The long road to voters' rights
BY BRETT BURSEY
South Carolina fired the latest volley in the war for state's rights on Jan. 24, 1995, the date Gov. David Beasley sued the federal government to block implementation of the national Voter's Rights Act.
Like some obligatory old South rite of passage, Beasley and Atty. Gen. Charles Condon dusted off the arguments for this state's opposition to every federal voting mandate since the Civil War.
While the governor's arguments against the Voter's Rights Act are the same as the state's arguments against other voting acts and legal rulings during times of strict racial segregation, Gov. Beasley has offered assurances that the state's position this time isn't racist.
But since state demographics , including voter registration, are severely tilted against black citizens, it is unclear what criterion the governor uses to make this distinction.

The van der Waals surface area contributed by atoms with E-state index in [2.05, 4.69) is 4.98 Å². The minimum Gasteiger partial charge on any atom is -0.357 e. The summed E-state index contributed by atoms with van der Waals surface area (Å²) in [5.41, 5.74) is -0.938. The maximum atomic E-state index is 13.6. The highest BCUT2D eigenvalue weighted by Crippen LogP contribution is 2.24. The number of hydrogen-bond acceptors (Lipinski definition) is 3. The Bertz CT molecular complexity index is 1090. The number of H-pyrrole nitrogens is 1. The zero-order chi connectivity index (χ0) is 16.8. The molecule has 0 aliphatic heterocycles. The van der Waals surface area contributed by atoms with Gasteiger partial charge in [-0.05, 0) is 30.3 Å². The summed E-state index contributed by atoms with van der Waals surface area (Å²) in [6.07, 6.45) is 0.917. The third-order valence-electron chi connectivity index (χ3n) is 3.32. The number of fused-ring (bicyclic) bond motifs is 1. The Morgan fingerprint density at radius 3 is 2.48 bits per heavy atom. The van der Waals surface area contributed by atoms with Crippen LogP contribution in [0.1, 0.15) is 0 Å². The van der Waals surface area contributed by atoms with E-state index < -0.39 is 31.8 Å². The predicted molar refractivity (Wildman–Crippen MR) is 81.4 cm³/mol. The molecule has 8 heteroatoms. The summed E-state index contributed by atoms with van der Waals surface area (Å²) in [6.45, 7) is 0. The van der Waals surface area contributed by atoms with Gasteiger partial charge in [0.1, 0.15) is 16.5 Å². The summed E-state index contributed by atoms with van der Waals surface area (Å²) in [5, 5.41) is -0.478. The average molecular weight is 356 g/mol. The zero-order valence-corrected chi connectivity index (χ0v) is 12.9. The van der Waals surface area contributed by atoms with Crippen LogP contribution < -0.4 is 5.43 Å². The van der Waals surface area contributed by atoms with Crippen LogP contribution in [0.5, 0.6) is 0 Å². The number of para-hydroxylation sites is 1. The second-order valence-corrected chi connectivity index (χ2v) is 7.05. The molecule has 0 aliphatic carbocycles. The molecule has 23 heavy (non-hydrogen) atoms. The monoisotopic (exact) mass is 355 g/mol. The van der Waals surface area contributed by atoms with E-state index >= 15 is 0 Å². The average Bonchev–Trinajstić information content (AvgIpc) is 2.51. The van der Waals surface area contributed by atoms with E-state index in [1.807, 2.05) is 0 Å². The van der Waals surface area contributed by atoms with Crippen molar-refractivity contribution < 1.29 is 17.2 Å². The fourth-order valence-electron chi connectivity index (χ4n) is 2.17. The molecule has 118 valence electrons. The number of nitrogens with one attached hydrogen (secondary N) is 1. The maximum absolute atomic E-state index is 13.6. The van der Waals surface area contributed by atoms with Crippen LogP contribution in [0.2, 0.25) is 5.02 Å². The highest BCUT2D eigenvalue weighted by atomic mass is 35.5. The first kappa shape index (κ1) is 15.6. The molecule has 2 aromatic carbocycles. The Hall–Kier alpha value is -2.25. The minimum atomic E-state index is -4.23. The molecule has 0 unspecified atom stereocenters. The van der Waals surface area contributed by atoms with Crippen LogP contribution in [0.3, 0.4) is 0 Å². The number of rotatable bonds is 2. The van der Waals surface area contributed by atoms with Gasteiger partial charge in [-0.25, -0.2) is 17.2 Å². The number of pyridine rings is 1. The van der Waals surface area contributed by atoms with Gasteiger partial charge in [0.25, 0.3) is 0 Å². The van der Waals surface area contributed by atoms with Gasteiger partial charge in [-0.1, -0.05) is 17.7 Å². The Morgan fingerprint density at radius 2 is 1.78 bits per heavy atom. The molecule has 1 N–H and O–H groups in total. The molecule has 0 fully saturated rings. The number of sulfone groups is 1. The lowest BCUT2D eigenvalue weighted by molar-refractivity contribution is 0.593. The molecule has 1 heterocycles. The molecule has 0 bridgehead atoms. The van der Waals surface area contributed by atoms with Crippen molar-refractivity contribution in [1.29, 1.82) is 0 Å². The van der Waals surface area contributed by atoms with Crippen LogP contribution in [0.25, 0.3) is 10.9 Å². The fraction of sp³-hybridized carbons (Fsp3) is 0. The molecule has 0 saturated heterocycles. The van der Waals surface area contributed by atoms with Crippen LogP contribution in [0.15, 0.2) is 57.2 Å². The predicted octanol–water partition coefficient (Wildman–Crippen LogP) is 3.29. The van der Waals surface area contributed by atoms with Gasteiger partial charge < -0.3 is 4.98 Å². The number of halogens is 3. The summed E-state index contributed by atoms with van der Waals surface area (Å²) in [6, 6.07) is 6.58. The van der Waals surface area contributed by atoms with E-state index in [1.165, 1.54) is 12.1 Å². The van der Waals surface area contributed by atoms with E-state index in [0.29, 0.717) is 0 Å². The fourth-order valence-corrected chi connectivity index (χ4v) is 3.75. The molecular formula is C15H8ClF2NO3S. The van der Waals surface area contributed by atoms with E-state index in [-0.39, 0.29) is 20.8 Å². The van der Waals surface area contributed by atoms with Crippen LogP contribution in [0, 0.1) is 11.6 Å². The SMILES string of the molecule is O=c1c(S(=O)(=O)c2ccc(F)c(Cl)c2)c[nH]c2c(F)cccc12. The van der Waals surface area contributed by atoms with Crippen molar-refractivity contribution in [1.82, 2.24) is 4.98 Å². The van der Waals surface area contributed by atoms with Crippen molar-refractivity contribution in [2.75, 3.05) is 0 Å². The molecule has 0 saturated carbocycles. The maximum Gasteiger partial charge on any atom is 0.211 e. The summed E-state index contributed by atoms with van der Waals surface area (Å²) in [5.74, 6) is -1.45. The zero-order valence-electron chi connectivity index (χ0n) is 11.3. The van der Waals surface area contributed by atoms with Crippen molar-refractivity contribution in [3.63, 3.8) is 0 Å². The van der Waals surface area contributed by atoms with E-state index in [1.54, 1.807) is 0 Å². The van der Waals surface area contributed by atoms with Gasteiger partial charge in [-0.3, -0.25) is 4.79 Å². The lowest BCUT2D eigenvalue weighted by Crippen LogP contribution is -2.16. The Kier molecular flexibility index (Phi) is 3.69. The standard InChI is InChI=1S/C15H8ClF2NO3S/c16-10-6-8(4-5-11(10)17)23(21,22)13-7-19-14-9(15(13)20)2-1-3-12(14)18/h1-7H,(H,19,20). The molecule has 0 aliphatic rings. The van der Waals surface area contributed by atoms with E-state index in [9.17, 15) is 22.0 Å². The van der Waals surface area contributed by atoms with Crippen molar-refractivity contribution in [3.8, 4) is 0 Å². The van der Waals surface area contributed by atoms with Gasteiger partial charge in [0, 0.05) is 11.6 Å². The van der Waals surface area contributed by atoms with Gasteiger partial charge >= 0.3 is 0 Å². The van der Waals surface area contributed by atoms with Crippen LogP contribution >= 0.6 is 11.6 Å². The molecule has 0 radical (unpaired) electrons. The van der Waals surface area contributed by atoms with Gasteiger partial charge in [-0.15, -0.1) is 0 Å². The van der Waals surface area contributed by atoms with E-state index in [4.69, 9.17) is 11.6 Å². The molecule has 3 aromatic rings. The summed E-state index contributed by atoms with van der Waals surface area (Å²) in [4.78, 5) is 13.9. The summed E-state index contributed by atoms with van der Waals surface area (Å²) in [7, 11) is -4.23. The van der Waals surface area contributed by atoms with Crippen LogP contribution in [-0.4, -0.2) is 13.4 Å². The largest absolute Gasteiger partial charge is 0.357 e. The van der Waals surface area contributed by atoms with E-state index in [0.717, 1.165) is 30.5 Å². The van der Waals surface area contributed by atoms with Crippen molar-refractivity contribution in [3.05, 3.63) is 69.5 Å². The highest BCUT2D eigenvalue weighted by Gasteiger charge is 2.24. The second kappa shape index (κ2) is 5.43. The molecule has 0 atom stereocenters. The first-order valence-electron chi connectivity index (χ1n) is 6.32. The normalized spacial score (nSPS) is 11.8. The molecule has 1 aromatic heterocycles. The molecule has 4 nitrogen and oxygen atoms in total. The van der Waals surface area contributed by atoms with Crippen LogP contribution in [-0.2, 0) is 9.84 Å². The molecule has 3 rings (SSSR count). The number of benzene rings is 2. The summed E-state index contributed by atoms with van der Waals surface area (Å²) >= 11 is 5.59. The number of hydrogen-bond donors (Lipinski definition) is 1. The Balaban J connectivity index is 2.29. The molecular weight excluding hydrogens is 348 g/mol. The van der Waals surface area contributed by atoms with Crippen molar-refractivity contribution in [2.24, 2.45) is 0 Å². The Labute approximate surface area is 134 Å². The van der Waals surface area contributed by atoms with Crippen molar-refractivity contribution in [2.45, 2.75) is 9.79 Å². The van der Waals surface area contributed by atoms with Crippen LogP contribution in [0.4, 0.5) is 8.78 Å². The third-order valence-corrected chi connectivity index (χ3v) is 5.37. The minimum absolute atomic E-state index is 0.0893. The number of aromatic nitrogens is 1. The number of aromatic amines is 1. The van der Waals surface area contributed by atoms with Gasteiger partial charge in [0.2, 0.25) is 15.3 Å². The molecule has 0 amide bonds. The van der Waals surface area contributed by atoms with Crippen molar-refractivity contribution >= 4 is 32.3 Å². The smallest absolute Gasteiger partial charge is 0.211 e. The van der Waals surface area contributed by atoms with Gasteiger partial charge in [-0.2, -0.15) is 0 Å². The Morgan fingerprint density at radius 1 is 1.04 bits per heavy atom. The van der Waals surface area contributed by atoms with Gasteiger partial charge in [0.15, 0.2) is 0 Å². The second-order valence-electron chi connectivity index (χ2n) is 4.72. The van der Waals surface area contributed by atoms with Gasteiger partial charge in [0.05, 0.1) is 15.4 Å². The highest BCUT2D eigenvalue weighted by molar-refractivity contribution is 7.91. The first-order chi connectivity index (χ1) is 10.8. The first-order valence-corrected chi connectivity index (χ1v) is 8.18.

The national Voter's Rights Act, known as Motor Voter because it requires states to allow people to register to vote when they get a driver's license, was signed into law in 1993.
The act was designed to boost participation in elections by registering voters when they pass through state highway departments and social service agencies.
The South Carolina congressional delegation split on party lines. Democrats supported it; Republicans opposed it.
South Carolina passed the necessary legislation to implement Motor Voter in 1994, and the State Election Commission said it was ready to comply with the necessary changes without additional funding.
Last January, on one of his last days in office, Gov. Carroll Campbell vetoed the state motor voter legislation, claiming it was too costly to implement.